No matter where in Texas you live, if you earn the minimum wage, you cannot afford your rent.
That’s the harsh reality detailed in Out of Reach 2016, a new report from the National Low Income Housing Coalition (NLIHC). Out of Reach identifies a “housing wage” for each state, county and metropolitan area, the hourly earnings a household needs in order for the average cost of rent and utilities in their area to not exceed 30 percent of their income, the common definition of housing affordability. The report finds that all across Texas (where we are an NLIHC state partner), the housing wage always exceeds the minimum wage and is often more than double.
Texas is one of 21 states that use the federal minimum wage of $7.25 an hour. But Out of Reach finds that in 2016, the average housing wage for a two-bedroom apartment at Texas’ average Fair Market Rent (FMR) is $17.60. That’s more than $10 above the minimum wage, and up nearly a dollar from last year’s housing wage. It means that the average Texas household needs 2.4 minimum wage earners, or 97 hours of minimum wage work per week, in order to keep up with rent. That’s very challenging for a two-parent household and extraordinarily difficult for single parents, people with disabilities, elderly people and many others.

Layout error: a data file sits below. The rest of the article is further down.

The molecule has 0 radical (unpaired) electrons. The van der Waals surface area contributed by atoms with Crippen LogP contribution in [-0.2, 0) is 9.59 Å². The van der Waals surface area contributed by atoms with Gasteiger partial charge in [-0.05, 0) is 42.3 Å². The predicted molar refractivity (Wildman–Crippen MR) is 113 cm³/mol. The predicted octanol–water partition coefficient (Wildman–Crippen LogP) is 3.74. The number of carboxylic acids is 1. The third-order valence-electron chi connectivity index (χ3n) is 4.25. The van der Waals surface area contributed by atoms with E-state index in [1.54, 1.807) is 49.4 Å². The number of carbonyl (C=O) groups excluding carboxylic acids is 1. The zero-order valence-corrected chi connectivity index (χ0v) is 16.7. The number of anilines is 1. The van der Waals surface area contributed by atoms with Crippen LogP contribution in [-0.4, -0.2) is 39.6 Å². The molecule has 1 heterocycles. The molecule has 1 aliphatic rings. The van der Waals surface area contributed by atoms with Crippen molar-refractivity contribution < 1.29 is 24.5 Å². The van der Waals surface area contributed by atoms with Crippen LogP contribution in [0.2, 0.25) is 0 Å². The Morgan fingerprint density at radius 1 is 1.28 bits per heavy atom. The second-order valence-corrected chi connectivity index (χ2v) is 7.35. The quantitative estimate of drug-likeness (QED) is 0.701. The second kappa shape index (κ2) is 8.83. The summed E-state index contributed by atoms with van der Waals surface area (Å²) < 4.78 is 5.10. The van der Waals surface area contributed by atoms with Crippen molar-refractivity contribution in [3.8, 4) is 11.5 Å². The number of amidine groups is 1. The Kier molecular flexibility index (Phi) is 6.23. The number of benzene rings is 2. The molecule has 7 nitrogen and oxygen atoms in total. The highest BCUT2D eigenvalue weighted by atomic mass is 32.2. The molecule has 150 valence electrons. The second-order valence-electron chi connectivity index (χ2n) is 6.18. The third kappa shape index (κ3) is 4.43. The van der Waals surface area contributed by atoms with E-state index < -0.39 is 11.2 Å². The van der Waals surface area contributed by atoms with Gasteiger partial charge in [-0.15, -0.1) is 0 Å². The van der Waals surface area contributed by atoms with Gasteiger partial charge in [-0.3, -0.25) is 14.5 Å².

More than 400,000 Texans earn the minimum wage or less, the highest number of any state. All of them, and many other low income residents, are burdened by the cost of housing. And their housing challenges are especially pronounced around our state’s cities:
Every year, the Out of Reach data shows the severity of our state’s affordable housing crisis, yet the problem is only getting worse, and the State of Texas continues to dedicate virtually no resources to affordable housing production. At least this year, the state will receive its first allocation from the new National Housing Trust Fund, a dedicated source of federal funding to expand housing for extremely low income people. Texas will receive less than $5 million from the Trust Fund this year, a fraction of what’s needed to address the chronic shortage of affordable housing that is driving up housing costs for low income families.
But it is a start. And maybe, finally, state and local leaders will use the opportunity presented by the Trust Fund to begin to respond to Texas’ glaring lack of affordability with real investment and action. If we seize this moment, the widening of the housing wage gap could be reversed. Perhaps, in future years, more Texans could find the promise of an affordable home within reach.